The vast majority of clashes between history teachers seem to me to go back to the
question of “What do students need to know?” There is broad general agreement on the skills students should acquire–critical reading, analysis of primary sources, argumentation, writing, speaking–and on habits of mind such as consideration of change over time, contextualization, and cause and effect. We argue sometimes about the emphasis to put on one sort of narrative vs. another–should our junior U.S. History class be organized around patterns of social change or shifts in political power, economic determinism or cultural analysis?–but I rarely find myself arguing that a colleague in flat out wrong in his interpretation of a historical event. Where the daggers are drawn, however, is when we get down to our handling of that content. Ask any three teachers what students should know about U.S. History and you are likely to get answers that differ radically in scope. Should students memorize dates? How many key terms are too many? Should assessments emphasize narrative or argument? What can we leave out?
I’m just back from a technology conference, and I feel as though I should have something significant to say about technology. I did learn a lot at the conference, but most of what I learned has very little to do with computers.
I had a great conversation with an ethics teacher from a Catholic school about how to talk to students about cheating on tests (his advice was, essentially, to worry less about preventing cheating outright than about making it clear to kids that, if they cheated, that was conscious choice). I got some exciting new ideas about tinkering and putting kids to work with found objects. I heard a lot of anecdotes about how people review and how they generate energy in their classrooms. But I’m not quite sure how any of this fits into the picture of technology.
I did learn some new tricks for my computer–who knew that PhotoBooth could serve as a green screen? I played with various programs meant to facilitate group brainstorming, one of which I will probably put to use in my classroom. I didn’t, however, hear anything that fundamentally changes the way I’m going to use computers or iPads or the Internet in my class this year.
I’m still really glad I went. The thing I’m going to take away from this conference is not anything about the tools I use, so much as it is the joy of spending two days with a group of teachers for whom it is axiomatic that we can all make our teaching better. That time just talking about teaching is what I really crave.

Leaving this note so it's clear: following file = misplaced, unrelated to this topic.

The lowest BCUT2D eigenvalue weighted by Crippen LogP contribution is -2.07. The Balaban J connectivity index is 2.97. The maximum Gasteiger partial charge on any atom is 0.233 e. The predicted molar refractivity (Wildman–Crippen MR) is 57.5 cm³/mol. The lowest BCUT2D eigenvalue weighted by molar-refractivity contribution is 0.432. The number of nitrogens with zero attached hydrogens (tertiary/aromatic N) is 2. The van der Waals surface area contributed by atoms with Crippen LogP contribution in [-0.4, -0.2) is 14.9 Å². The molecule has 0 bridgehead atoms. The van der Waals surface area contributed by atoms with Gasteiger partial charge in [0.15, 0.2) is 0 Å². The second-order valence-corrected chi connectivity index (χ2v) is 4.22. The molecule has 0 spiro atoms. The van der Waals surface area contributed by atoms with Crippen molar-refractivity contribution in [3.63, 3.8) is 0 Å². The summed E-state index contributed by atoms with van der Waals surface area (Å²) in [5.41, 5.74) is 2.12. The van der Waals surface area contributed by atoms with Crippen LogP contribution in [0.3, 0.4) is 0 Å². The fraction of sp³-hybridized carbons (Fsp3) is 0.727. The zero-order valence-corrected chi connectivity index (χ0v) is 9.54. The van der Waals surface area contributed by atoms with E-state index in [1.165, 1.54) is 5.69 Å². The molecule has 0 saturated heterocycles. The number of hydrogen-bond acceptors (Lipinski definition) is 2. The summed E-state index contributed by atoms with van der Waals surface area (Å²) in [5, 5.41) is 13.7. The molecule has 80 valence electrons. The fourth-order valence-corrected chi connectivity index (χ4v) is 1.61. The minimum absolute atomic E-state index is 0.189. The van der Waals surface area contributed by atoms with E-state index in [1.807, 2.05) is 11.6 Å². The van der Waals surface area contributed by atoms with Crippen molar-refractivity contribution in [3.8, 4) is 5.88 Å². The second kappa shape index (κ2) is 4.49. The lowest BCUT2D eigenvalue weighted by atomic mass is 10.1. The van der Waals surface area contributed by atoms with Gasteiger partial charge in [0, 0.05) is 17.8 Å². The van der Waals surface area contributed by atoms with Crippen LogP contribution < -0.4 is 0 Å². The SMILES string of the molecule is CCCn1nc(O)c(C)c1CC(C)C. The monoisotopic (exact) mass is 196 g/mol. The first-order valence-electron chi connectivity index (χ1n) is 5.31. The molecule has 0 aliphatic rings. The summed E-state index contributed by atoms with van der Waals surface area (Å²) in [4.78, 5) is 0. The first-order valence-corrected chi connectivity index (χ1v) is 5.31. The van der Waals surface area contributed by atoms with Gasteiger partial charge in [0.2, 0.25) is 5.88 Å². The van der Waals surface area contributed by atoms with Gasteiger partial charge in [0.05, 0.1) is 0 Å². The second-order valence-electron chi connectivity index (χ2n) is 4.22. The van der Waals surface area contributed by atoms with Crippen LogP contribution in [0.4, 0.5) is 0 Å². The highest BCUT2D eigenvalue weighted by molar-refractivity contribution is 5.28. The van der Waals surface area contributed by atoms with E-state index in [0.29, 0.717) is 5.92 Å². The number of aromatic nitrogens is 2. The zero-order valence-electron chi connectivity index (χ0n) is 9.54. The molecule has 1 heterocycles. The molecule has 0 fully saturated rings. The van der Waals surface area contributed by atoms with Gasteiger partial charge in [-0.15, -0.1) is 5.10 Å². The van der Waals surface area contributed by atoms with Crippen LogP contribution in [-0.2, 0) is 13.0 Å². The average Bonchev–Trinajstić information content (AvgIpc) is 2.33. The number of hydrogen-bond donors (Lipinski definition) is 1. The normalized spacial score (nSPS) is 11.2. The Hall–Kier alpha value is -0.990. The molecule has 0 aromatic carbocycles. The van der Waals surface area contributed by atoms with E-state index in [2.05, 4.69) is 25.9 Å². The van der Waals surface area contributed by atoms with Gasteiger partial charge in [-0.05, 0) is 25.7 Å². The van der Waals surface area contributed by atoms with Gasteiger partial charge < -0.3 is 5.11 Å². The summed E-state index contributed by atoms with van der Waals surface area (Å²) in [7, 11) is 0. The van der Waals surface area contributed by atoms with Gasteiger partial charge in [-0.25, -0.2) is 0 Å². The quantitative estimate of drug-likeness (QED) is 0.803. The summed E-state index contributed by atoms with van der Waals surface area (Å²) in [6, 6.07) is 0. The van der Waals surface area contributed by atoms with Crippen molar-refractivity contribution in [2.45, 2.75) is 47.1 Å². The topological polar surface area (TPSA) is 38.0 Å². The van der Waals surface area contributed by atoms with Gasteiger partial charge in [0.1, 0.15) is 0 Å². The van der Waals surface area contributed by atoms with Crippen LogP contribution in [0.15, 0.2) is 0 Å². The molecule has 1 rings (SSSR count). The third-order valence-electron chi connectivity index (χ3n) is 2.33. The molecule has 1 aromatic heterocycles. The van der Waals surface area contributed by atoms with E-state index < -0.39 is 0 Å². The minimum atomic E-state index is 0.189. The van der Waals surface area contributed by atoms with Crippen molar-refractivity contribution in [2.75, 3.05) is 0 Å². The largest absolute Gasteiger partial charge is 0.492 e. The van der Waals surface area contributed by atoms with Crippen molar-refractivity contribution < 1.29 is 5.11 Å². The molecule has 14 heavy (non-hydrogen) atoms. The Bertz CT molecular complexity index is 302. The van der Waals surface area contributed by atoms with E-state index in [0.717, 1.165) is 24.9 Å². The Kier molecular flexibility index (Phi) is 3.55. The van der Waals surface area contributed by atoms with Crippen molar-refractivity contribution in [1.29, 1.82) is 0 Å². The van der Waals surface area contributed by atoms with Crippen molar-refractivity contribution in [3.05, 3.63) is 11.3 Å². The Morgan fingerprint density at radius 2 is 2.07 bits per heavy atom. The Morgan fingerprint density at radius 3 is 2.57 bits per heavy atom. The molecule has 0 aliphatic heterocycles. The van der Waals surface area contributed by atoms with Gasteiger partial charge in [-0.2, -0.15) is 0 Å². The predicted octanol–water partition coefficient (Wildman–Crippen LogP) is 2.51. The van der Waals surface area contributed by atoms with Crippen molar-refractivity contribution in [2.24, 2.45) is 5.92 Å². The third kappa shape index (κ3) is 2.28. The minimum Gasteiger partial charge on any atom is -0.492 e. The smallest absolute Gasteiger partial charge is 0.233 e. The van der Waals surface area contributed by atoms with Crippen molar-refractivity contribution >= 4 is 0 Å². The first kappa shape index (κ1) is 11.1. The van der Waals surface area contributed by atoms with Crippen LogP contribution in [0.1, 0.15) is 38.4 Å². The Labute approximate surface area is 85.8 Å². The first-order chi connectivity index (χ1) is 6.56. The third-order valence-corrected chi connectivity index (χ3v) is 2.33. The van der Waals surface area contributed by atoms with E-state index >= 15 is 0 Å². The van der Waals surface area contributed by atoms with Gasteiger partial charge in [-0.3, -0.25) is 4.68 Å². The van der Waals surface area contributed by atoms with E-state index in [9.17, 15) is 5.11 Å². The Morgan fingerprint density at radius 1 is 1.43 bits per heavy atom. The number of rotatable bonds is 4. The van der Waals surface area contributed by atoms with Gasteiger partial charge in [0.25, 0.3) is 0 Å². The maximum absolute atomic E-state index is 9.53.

To often, when teachers talk at lunch or around the coffee machine, it’s about the logistical issues of our lives: the time taken up by assemblies, the work of grading, some student getting on everybody’s nerves. Too often, when we do talk about making teaching better, teachers jump to the conclusion that that means there’s something wrong.
I’ve been thinking about why that is. Continue reading
I find myself in a teaching situation this year that requires me to emphasize factual recall more than I have done for the past few years. This is forcing me to engage in some serious introspection about what I do, how I’m doing it, and whether it’s possible to have it all.
The balancing act between “facts” and “skills” is a particularly slippery one for historians, more so at this moment in time than for any other discipline except biology, I think. In physics and math, the things students are asked to know by heart tend to be (a) fairly finite and (b) demonstrably necessary for the ability to do things–I need to know the formula for acceleration before I can calculate the meeting place of two trains. English teachers, on the other hand, have long been comfortable subordinating their “content” to skills: when an English teacher says it is important for students to “know” Shakespeare, she tends to mean something quite different in terms of experience, outcomes, and assessments than when a history teacher says a student should “know” American history.
As a matter of fact, I’m not sure we really know what we mean by “knowing” history, or, if we do, many of us in fact mean different things at different times. That’s a huge problem for history teachers. Every history department I have ever been in has been split by debates between advocates of “content” or “narrative” and advocates of “skills” or “habits of mind.”
I find myself torn internally by this same debate, by the competing pressures to expose students to the sweeping story of centuries and to help them see history as I do, as a shifting debate in which they can participate rather than a static account of which they are the recipients. Continue reading